One of most well-known historical theories about America is the “frontier thesis,” advanced by Frederick Jackson Turner in 1893. It states that the long existence of a “frontier,” a zone between the settled and unsettled regions of the United States, is responsible for distinctive aspects of the American character: independence, self-reliance, egalitarianism, a certain disdain for high culture and learning, etc. The United States was, at independence, a fairly narrow strip of land east of the Mississippi, but the frontier was pushed continually west until eventually it reached the Pacific and vanished altogether.
You can see this movement on a sequence of population density maps, based on decennial census results, published in the 1898 Statistical atlas of the United States. Here’s the 1790 to 1860, when they didn’t even both showing the west:
And here’s 1870 and 1880, with growing western settlement. (Note “EXCLUDING INDIANS NOT TAXED”, a constitutional phrase that affects how you should view these maps):
Turner’s key premise, his motivation for the rest of the essay, is that, as of 1890, the frontier has been closed. He begins:
In a recent bulletin of the Superintendent of the Census for 1890 appear these significant words: “Up to and including 1880 the country had a frontier of settlement, but at present the unsettled area has been so broken into by isolated bodies of settlement that there can hardly be said to be a frontier line. In the discussion of its extent, its westward movement, etc., it can not, therefore, any longer have a place in the census reports.” This brief official statement marks the closing of a great historic movement.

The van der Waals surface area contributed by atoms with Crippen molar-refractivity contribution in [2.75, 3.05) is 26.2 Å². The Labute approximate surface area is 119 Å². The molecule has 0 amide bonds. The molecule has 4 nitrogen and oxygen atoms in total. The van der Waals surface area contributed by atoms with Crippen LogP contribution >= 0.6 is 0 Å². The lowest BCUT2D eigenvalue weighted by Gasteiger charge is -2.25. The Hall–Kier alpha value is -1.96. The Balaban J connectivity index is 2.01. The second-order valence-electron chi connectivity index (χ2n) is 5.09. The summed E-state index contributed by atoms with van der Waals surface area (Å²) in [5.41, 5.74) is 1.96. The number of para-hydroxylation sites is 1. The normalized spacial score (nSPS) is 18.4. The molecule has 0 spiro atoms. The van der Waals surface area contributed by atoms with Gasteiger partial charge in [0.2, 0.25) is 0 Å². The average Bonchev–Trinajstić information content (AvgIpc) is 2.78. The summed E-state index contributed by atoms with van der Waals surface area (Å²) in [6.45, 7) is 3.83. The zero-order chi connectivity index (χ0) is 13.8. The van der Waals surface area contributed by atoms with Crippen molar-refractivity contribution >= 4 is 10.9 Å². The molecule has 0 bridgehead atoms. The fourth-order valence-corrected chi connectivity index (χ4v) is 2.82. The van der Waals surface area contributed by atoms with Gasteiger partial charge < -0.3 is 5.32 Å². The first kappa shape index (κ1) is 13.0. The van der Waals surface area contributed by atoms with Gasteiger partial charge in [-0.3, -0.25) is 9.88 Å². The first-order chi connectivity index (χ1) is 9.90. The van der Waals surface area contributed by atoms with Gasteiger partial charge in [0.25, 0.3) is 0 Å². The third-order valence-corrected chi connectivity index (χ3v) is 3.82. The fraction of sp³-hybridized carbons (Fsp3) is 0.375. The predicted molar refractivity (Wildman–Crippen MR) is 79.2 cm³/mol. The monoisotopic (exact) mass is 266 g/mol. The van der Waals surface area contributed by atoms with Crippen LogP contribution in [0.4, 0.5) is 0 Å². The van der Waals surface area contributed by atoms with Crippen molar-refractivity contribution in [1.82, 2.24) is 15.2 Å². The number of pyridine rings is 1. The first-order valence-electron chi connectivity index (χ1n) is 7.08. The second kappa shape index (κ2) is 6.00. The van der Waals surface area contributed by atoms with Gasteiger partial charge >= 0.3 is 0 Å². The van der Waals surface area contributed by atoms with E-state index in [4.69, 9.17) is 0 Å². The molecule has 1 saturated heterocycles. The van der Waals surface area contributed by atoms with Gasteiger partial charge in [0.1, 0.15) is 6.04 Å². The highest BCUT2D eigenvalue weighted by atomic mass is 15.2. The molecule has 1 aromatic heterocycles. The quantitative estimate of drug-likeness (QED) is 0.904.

But was this actually correct? Far be it from me to question the words of the Superintendent of the Census of 1890, but I think he might have jumped the gun. Here’s the 1890 density map:
It sure looks like the frontier has been closed, a continuous marbling of brown from coast to coast. But look closer. Here’s the legend used on all the maps from 1790 to 1880:
And here’s the slightly different legend used only for 1890:
See how all the shades have now shifted up one? Where “Under 2 to a sq. mile” was previously unshaded, it is beige (roman I) for 1890. The cartographer has adjusted the color scale to make it look like the US is more settled than it really is.
Now, I don’t want to make more of this than it is. Turner was writing in 1893, before the Atlas and likely any proper maps had been published, so this didn’t influence him. The quote from the Superintendent that did is carefully phrased—”the unsettled area has been so broken into by isolated bodies of settlement that there can hardly be said to be a frontier line” (my emphasis). Clearly what exactly constitutes “closed” is a matter of judgment.
Still, I can’t help but think that Henry Gannett, the US census geographer, has intentionally manipulated the color scales here to reinforce the frontier claim, which by 1898 was well known, probably in large part thanks to Turner’s frontier thesis. It must have been very tempting all round to agree that America was essentially finished by 1890, exactly 100 years after the first census. And if you mapped 1890 on the same color scale as 1880 and earlier, with large areas unshaded, it might not look that way.
What’s a little graphical sleight-of-hand if it helps unify a nation?
The full atlas is a beautiful thing to behold, and has been inspiring in my own work. I once had a chance to page through a printed copy in the Smithsonian, and while it’s best as a physical object (it’s huge, and heavy, and conveys seriousness and accuracy), you can view high-res scans thanks to the Library of Congress, here.